Talk about a change in momentum! For months, 20th Century Fox’s Fantastic Four reboot seemed dead in the water — in no small part because the studio had given us almost no information about it. After all, we’ve been trained to follow superhero-movie publicity cycles that offer a steady drip of tantalizing details and images as much as a year before the flicks hit screens. The Fantastic Four (complete with a definite article, à la The Fast and the Furious or The Wolverine), by contrast, had spawned almost no confirmed and fleshed-out details since its casting announcements. We were left with vicious rumors about a troubled production plagued by clashes with the studio and riddled with questionable plot choices. (Dr. Doom being some kind of hacker? Hoo, boy.)
But our information drought abruptly came to an end last night, and now we’re flooded with details, footage, and ideas … and what we’ve learned should give us hope! In fact, I haven’t been this excited about a superhero franchise in a long time.
(For those not in the know, the basic setup of The Fantastic Four, as laid out in the Marvel comics they’ve starred in since 1961, is as follows: A scientist, a young woman, the woman’s hotshot brother, and a tough kid from the wrong side of the tracks all get into a scientific accident that gives them the power to transform their bodies in strange new ways. The team has already been adapted into film a few times, all of them critical disappointments.)
First off, we saw a lengthy interview that Collider scored with director Josh Trank (best known for his fascinating indie-superhero movie Chronicle) and writer Simon Kinberg (who penned one of the better superhero movies of the modern era, X-Men: Days of Future Past). They were cagey about the plot but gave some supremely tantalizing tidbits about the tone and creative direction.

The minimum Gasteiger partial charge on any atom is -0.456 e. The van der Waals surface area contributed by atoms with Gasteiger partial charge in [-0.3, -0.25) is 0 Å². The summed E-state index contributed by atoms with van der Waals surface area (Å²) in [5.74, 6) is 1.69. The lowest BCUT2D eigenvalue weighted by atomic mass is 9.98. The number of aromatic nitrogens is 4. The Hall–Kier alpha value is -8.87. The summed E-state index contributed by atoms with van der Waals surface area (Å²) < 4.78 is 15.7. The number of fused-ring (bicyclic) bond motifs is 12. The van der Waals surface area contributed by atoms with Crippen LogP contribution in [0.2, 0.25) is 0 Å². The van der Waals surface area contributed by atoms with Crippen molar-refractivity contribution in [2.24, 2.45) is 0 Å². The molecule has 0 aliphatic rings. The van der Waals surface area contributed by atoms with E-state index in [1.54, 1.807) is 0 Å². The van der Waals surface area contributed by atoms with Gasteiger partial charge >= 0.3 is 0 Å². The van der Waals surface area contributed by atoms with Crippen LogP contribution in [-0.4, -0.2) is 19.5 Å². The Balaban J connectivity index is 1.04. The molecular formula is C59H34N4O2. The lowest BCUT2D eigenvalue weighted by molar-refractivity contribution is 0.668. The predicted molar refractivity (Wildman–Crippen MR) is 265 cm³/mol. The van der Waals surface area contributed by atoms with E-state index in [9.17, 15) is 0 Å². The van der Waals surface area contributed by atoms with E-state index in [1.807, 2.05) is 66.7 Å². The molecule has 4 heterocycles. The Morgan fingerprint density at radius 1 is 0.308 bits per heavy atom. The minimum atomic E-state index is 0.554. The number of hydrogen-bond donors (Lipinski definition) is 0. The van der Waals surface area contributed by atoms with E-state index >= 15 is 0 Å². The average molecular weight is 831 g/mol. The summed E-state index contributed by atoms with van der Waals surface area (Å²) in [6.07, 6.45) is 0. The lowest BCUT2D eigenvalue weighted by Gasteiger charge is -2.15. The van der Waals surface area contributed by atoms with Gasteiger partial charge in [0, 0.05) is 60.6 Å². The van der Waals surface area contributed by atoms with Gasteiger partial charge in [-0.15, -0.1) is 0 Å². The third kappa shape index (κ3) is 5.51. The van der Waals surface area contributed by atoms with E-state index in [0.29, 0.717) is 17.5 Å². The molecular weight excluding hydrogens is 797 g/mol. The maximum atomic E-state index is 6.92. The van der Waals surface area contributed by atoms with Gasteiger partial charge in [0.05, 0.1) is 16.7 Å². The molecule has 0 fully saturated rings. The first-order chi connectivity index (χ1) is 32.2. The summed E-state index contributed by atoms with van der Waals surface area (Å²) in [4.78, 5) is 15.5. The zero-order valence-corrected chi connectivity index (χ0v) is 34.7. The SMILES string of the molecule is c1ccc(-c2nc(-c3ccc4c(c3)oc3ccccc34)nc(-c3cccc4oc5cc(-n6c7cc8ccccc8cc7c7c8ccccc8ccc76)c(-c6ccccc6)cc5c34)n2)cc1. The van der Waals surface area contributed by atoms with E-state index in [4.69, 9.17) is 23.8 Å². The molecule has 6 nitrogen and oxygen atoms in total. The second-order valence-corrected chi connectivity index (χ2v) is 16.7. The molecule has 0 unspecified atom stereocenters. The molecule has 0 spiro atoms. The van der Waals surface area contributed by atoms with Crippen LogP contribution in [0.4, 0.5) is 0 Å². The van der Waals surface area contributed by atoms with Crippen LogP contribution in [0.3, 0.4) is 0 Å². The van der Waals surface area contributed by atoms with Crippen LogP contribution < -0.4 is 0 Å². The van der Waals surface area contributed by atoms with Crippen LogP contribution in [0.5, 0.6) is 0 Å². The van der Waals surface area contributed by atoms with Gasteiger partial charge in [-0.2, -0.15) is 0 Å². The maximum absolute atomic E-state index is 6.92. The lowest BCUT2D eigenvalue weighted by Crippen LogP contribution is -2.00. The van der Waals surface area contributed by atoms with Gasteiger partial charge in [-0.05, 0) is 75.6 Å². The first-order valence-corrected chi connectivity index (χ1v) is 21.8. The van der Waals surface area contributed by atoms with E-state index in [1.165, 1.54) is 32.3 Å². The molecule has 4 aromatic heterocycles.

For example, it seems The Fantastic Four is going to be the first superhero film scored by Philip Glass. Yes, that Philip Glass: the revolutionary minimalist who altered the course of Western music — and who has produced some of the most beautiful film scores of all time, from Mishima: A Life in Four Chapters and The Hours to Koyaanisqatsi and its sequels. He’ll be working with Marco Beltrami, who is no stranger to superhero cinema: He scored Guillermo del Toro’s Blade II and Hellboy.
The rest of the information from the interview was heartening, though a lot of it could turn out to be bluster (most notable: They spent a significant amount of time doing damage control, saying they hadn’t released information previously because they wanted to maintain an aura of mystery). But if we take Trank and Kinberg at their word, they seem to be doing something fascinating and unique: creating the first big-budget superhero movie that’s rooted in hard science-fiction and body horror.
They’re apparently looking for inspiration in the work of the most eminent of body-horror filmmakers, David Cronenberg. Here’s Trank breaking down his approach: